New TT : Balanced vs. Unbalanced Connection?

I am in a six-month process of assembling a system will last me for the next 5-10 years. I’m set on the components, so please do not try to talk me out of my selections. My question here is a technical one.

I have purchased a Thorens TD–1601 and a Nagaoka MP–200 cartridge. I am trying to decide on the Integrated amp between Yamaha’s A-S3200 and A-S2200. The key difference for this question being the A-S3200 has two balanced inputs and the A-S2200 has one. I will use the first balanced connection to connect a recently purchased HiFi Rose RS-150b Streamer/DAC.

Now to my real question. The semi-automatic Thorens TD-1601 has both balanced and unbalanced outputs. I am considering buying a Schitt Skoll phono pre which has balanced in-and-out. In that case, I would buy the Yamaha A-S3200, needing two balanced inputs.

So, ASSUMING the phono preamp on the Yamaha A-S2200 is comparable to the Schitt Skoll, will I get markedly better sound by going fully unbalanced, with the Skoll and the much more expensive A-S3200, or unbalanced direct from Thorens TT into the highly regarded phone pre of the A-S2200?

What benefits will I get by going balanced? How much benefit? It is worth the complexity, extra box, cables, $2,000-3,000? I can afford it if much better, but don’t want to spend money unnecessarily. The TT and the integrated will be right next to each other, so distance is not a factor. Or is the A-S3200 that much better? …I like the BIGGER meters.

My current speakers are Paradigm Reference Studio 40 v2, which I love and have two pair, a super sleeper. They are not likely to be changed…one day Fyne Audio.

To reiterate, this is a technical question about the merits of balanced turntable connections. Thanks for the input. I have learned much from this forum over the last few years.



I suggest looking for posts by 'Atmasphere', -Ralph was one of the first manufacturers to provide a 'true' Balanced design to audiophile equipment- which entails abiding by the AES 47 standards.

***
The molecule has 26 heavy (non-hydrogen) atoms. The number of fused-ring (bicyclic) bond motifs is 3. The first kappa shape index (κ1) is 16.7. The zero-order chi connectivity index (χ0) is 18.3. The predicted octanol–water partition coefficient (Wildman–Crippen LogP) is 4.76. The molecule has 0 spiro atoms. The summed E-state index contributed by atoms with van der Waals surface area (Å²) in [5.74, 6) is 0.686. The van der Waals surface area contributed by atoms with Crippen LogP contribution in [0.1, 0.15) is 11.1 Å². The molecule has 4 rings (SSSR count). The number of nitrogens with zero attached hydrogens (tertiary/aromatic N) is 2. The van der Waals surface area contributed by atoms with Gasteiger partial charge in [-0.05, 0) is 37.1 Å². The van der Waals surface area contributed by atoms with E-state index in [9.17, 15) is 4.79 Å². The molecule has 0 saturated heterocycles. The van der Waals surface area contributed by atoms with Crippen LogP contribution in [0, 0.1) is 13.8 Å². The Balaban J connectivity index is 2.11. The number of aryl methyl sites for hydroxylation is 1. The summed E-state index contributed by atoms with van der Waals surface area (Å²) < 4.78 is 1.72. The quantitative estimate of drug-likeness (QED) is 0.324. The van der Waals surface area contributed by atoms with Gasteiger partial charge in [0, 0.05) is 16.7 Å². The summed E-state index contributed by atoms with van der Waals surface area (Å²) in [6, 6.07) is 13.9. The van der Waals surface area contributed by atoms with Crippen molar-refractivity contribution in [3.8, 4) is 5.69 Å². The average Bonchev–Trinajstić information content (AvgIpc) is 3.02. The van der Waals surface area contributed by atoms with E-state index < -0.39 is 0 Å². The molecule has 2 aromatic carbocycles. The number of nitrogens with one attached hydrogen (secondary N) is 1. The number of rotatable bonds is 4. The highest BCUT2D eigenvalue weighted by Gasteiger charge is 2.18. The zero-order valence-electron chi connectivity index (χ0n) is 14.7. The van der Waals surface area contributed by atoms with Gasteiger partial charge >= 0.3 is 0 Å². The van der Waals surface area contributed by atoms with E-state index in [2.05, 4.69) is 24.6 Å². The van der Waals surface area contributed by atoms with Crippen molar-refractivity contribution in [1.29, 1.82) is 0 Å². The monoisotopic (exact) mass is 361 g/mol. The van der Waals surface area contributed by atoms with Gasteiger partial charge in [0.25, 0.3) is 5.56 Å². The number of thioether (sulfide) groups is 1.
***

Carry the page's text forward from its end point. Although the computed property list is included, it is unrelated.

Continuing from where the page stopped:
He often chimes in to Balanced/Unbalanced discussions. But, if he doesn't, then PM him. Honest, free advice from a really nice person.


The biggest difference you’ll experience is most likely using balanced from turntable to the phono amplifier. Since that has balanced outs as well I’d give the phono signal preference and use short RCA wiring from DAC to integrated and save the money.

OTOH, if you expect long runs from component to component, or are in an electrically noisy environment (like a high rise) or money is not object, then the XLR inputs for your CD and phono amp will make sense.

Honestly, given how delicate signals from a phono cartridge are I'm amazed more turntables and preamps don't have balanced inputs for them.  Of all source components in consumer gear, a phono cartridge to me seems to benefit the most from a differential input that is separate from the ground.

Right question, wrong reason. You need to find out for yourself if induced noise from unbalanced interconnects is objectionable to you or not. 

That aside, unbalanced (using one of the signal conductors as the signal ground for the other signal conductor) is not best practice. Take the way the headshell wiring brings both signal conductors for each channel through the tonearm tube that is grounded fo the phono stage chasssis (not the turntable chassis). Using shielded twisted pair preserves and extends the tonearm tube shielding all the way to the phono stage. 

Oh, and one more thing, phono cartridges produce a differential signal that is not referenced to any ground, so the signal is neither balanced nor unbalanced, but it works best with balanced interconnects. 

To tag onto  what @gdnrbob mentioned. I recently bought gear that is truly fully balanced. This is the best solution for when you need to run long cables. The mfg. (Atma-Sphere) also suggested I convert my Rega P6 turntable from RCA to fully balanced. I did it it and it’s awesome- quiet and sounds great! I have their tube pre with tube phono stage and class d mono blocks and loving it more every day! In case you haven’t already, I suggest you read up on the posts from Ralph @atmasphere. He has lots of good posts that explain the interesting tech side of truly balanced vs just XLR and not actually balanced.